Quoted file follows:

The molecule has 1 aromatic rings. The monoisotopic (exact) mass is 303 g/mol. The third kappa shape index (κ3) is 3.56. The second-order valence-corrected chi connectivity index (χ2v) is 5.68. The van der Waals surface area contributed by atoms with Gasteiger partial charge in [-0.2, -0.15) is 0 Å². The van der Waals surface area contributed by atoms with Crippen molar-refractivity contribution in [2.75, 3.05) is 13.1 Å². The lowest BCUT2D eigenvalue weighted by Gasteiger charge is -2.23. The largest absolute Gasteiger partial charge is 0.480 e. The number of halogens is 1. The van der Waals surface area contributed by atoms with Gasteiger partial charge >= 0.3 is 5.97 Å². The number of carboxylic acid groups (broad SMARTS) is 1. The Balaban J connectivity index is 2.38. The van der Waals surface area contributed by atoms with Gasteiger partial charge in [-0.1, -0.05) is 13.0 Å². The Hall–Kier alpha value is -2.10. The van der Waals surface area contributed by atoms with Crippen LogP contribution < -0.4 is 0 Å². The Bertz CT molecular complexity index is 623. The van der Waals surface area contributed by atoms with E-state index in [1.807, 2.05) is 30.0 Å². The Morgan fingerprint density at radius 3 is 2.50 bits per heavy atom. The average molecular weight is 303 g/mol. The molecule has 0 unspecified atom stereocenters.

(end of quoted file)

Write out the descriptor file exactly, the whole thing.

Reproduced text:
The molecule has 1 aromatic rings. The monoisotopic (exact) mass is 303 g/mol. The third kappa shape index (κ3) is 3.56. The second-order valence-corrected chi connectivity index (χ2v) is 5.68. The van der Waals surface area contributed by atoms with Gasteiger partial charge in [-0.2, -0.15) is 0 Å². The van der Waals surface area contributed by atoms with Crippen molar-refractivity contribution in [2.75, 3.05) is 13.1 Å². The lowest BCUT2D eigenvalue weighted by Gasteiger charge is -2.23. The largest absolute Gasteiger partial charge is 0.480 e. The number of halogens is 1. The van der Waals surface area contributed by atoms with Gasteiger partial charge >= 0.3 is 5.97 Å². The number of carboxylic acid groups (broad SMARTS) is 1. The Balaban J connectivity index is 2.38. The van der Waals surface area contributed by atoms with Gasteiger partial charge in [-0.1, -0.05) is 13.0 Å². The Hall–Kier alpha value is -2.10. The van der Waals surface area contributed by atoms with Crippen LogP contribution < -0.4 is 0 Å². The Bertz CT molecular complexity index is 623. The van der Waals surface area contributed by atoms with E-state index in [1.807, 2.05) is 30.0 Å². The Morgan fingerprint density at radius 3 is 2.50 bits per heavy atom. The average molecular weight is 303 g/mol. The molecule has 0 unspecified atom stereocenters.